March 1 (Bloomberg) -- Four days before the Mexican government seized oil-services company Oceanografia SA, Chief Executive Officer Amado Yanez took to Twitter, sending posts on martial arts icon Bruce Lee and the Virgin of Guadalupe.
The next post from Yanez, who owns the Mexican professional soccer league’s White Roosters franchise in the central city of Queretaro, was more ominous: “The team isn’t for sale, and there are no plans to move it.”
Oceanografia is now the subject of a fraud investigation after Citigroup Inc., the New York-based bank, said it recorded a $360 million pretax loss on loans to the company against collateral that didn’t exist. Mexico Attorney General Jesus Murillo Karam said yesterday that the government has taken over management of Oceanografia and that he’s working with financial authorities and Citigroup to establish any criminal responsibility.
Yanez, who hasn’t been accused of any wrongdoing, controlled 80 percent of Oceanografia and has run it since 1994, according to regulatory filings. He’s the son of founder Amado Yanez Correa, according to the Mexico City-based newspaper El Economista.
Oceanografia, based in Ciudad del Carmen, provides maintenance and support services for offshore oil projects, with 11,459 workers and at least 69 vessels, including drilling ships and tugboats, according to its website. The company had plans to generate an additional 4,376 new jobs in the next few years, according to the site.
Yanez didn’t respond to an interview request sent through Jorge Betancourt, Oceanografia’s investor-relations head. Betancourt didn’t respond to an e-mailed list of questions, including whether Yanez was the son of Yanez Correa. No one answered a call to the company’s main business line; a greeting said the voicemail box was full and not accepting additional messages.
Yanez’s Twitter account had disappeared as of 6 p.m. yesterday in Mexico City.
Mexico’s anti-corruption agency banned Oceanografia on Feb. 11 from bidding on government contracts for 21 months after saying it violated agreements with the state-owned oil company, Petroleos Mexicanos, known as Pemex. Oceanografia gets 97 percent of its revenue from Pemex.
After working with Pemex, Citigroup determined that only $185 million of the collateral backing $585 million of loans to Oceanografia could be verified, according to the statement.
“There will be accountability for those who perpetrated this despicable crime and any employee who enabled it,” Citigroup CEO Michael Corbat wrote yesterday in a memo to staff.
Oceanografia’s assets have been impounded, said a Pemex press official who asked not to be identified, citing company policy.
According to a bond prospectus, Yanez got a bachelor’s degree in civil engineering in 1989 and a master’s in marine engineering in 1990, both from Texas A&M University. The elder Yanez, who also earned a master’s from Texas A&M, founded Oceanografia in 1968 and in the early 1970s helped construct the supply of potable water for Holbox island, north of Cancun off of Mexico’s Caribbean coast, according to the prospectus. As of September, he was still serving on the board of directors.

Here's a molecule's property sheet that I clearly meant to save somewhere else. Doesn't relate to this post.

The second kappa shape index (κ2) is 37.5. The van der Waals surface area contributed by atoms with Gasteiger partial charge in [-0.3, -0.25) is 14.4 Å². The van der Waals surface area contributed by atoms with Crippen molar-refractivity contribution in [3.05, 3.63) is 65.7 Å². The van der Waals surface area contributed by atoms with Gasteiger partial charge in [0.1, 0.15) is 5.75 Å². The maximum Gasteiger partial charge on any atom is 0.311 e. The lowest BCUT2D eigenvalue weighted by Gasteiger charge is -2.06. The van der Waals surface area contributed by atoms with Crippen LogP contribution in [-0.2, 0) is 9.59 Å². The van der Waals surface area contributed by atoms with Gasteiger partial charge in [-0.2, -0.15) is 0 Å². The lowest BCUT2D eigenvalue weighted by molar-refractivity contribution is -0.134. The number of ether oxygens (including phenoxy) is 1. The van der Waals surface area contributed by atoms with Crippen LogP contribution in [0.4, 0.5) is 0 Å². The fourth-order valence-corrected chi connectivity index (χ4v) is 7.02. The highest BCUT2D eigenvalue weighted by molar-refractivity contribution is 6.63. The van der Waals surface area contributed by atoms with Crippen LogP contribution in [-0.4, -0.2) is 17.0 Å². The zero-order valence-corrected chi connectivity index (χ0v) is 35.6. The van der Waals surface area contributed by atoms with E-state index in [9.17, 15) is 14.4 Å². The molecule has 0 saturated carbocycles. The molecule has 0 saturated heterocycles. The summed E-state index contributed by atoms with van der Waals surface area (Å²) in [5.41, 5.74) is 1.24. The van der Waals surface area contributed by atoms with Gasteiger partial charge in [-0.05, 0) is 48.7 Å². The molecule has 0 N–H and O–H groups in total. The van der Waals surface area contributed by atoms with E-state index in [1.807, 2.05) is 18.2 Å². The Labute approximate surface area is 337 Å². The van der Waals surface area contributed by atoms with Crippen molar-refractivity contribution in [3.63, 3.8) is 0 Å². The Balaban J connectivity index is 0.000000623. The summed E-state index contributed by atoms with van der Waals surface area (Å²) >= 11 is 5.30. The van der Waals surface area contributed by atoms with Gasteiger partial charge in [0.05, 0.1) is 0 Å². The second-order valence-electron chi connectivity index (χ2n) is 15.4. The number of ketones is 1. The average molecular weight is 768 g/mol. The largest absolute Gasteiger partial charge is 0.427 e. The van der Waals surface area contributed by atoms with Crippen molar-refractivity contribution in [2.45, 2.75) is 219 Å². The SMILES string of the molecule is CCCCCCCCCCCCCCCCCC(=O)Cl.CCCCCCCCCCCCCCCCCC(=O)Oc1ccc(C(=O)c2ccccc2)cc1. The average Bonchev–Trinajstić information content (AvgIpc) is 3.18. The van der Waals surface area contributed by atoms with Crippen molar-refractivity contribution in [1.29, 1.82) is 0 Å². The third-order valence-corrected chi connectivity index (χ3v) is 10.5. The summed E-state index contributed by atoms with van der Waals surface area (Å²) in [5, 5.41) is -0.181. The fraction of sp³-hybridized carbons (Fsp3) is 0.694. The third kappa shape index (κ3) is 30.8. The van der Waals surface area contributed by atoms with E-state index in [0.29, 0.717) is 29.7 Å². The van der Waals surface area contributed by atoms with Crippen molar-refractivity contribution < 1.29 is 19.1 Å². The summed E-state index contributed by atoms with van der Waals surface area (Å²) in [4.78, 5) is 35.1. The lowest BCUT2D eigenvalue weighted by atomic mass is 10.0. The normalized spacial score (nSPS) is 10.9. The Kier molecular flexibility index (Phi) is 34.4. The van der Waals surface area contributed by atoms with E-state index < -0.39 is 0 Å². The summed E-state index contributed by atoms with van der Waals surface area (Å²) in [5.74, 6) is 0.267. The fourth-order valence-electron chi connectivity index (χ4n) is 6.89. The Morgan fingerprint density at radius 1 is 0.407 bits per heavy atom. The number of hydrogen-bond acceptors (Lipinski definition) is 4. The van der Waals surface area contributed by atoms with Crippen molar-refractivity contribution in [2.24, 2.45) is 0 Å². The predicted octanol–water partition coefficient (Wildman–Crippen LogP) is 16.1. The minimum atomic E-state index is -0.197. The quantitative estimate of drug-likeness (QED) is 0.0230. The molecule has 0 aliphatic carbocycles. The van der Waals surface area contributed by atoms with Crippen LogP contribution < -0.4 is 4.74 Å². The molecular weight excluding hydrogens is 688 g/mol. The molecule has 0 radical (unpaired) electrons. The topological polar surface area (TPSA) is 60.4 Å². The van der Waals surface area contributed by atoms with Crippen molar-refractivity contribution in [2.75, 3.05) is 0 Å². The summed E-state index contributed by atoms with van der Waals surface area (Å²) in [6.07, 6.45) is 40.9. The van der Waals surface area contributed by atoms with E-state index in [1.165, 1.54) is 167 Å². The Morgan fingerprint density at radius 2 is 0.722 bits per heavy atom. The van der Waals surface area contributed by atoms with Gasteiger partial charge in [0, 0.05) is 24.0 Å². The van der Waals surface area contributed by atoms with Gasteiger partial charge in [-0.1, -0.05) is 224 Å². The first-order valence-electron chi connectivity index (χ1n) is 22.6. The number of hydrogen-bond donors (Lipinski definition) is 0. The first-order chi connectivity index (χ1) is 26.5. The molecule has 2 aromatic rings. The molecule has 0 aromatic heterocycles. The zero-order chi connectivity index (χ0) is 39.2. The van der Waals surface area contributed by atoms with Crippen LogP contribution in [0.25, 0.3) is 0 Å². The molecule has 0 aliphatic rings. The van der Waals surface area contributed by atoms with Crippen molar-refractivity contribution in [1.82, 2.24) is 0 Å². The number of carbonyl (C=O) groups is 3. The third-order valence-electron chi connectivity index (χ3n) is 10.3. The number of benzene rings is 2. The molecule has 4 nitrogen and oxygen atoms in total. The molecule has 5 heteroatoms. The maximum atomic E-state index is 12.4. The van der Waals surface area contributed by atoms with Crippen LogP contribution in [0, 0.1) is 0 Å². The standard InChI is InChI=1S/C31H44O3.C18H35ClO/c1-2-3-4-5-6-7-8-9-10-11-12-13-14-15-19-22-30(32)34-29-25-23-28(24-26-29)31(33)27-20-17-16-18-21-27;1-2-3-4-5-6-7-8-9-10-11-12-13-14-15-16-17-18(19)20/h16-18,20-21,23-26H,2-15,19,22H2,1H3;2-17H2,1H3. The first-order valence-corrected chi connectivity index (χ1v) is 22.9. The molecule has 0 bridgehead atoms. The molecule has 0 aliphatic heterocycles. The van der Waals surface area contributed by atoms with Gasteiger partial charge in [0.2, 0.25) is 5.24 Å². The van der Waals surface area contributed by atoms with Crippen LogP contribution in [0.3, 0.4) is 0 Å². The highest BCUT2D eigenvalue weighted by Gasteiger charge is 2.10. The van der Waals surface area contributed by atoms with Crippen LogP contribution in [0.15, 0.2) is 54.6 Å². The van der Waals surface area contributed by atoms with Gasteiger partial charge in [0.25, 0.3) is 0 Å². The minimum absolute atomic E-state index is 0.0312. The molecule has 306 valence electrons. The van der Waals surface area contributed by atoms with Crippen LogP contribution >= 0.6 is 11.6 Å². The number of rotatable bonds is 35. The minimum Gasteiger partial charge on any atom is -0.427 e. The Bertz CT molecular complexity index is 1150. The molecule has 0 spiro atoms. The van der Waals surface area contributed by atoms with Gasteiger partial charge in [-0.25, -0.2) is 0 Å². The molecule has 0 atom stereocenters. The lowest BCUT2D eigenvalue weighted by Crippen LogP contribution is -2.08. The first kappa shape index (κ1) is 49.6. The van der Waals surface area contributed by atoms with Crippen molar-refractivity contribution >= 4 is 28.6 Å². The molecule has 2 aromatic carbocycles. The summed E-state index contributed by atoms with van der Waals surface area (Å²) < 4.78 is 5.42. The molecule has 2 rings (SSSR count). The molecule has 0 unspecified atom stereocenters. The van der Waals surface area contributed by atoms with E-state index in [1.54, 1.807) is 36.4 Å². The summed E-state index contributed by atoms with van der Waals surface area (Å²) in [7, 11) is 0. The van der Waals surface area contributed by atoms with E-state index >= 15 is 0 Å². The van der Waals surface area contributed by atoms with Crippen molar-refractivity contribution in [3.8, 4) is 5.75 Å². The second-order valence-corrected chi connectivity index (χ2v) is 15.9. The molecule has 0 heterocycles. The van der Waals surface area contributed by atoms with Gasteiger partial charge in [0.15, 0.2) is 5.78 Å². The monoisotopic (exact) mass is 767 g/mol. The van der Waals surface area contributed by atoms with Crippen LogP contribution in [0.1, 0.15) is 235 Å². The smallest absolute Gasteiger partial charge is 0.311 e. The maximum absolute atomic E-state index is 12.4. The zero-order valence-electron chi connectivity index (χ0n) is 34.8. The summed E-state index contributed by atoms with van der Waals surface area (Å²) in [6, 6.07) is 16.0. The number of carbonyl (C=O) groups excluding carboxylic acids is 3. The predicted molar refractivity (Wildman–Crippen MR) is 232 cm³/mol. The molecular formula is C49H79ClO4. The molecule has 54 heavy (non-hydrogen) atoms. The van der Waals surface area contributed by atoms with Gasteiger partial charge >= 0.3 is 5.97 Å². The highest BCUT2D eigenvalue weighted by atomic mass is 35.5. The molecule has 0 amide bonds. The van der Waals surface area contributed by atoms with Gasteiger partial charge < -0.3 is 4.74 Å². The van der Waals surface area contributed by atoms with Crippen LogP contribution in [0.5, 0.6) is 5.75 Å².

Oceanografia defaulted on its bonds last month after the expiration of a 30-day grace period on a $19 million interest payment due Jan. 15.
As recently as Feb. 14, Yanez led a conference call with investors and analysts to explain his company’s request for an extension of a bond-payment deadline in light of the anti-corruption agency’s probe, which led to a freezing of its bank credit lines.
“The company is working as normal,” Yanez said. At least one unidentified bondholder asked if Yanez was being truthful, according to a transcript. Yanez said a couple times that the company had $50 million in its bank account, before clarifying later in the call that the amount was $15 million.
On Feb. 22, as Oceanografia’s bonds due in 2015 fell to 35 cents on the dollar from 97 cents five weeks earlier, Yanez retweeted a photo of Lee flexing his muscles from the 1973 film, “Enter the Dragon.” The bonds plunged to 17 cents yesterday.
The White Roosters, who play in a 33,000-seat stadium, are 3-1-4 so far in the season that began in January. Yanez, who bought the team in May 2013, hasn’t paid players for more than a month, according to a league press official who asked not to be named, citing league policy. Under the league’s bylaws, Yanez could lose his franchise if convicted of a crime, the official said.
Some Oceanografia employees told the newspaper El Financiero that they hadn’t been paid for two months. Federal authorities entered Oceanografia offices to gather information, El Universal reported.
As criticism of his company from bondholders mounted, Yanez kept up his Twitter account, bearing Oceanografia’s logo, a seahorse.
Yanez retweeted a post from an account called Virgen de Guadalupe, who is Mexico’s patron saint:
“Sometimes you have to risk doing new things,” according to the message. “If you’re right, you’ll be rewarded, and if you’re wrong, it will be a lesson.”
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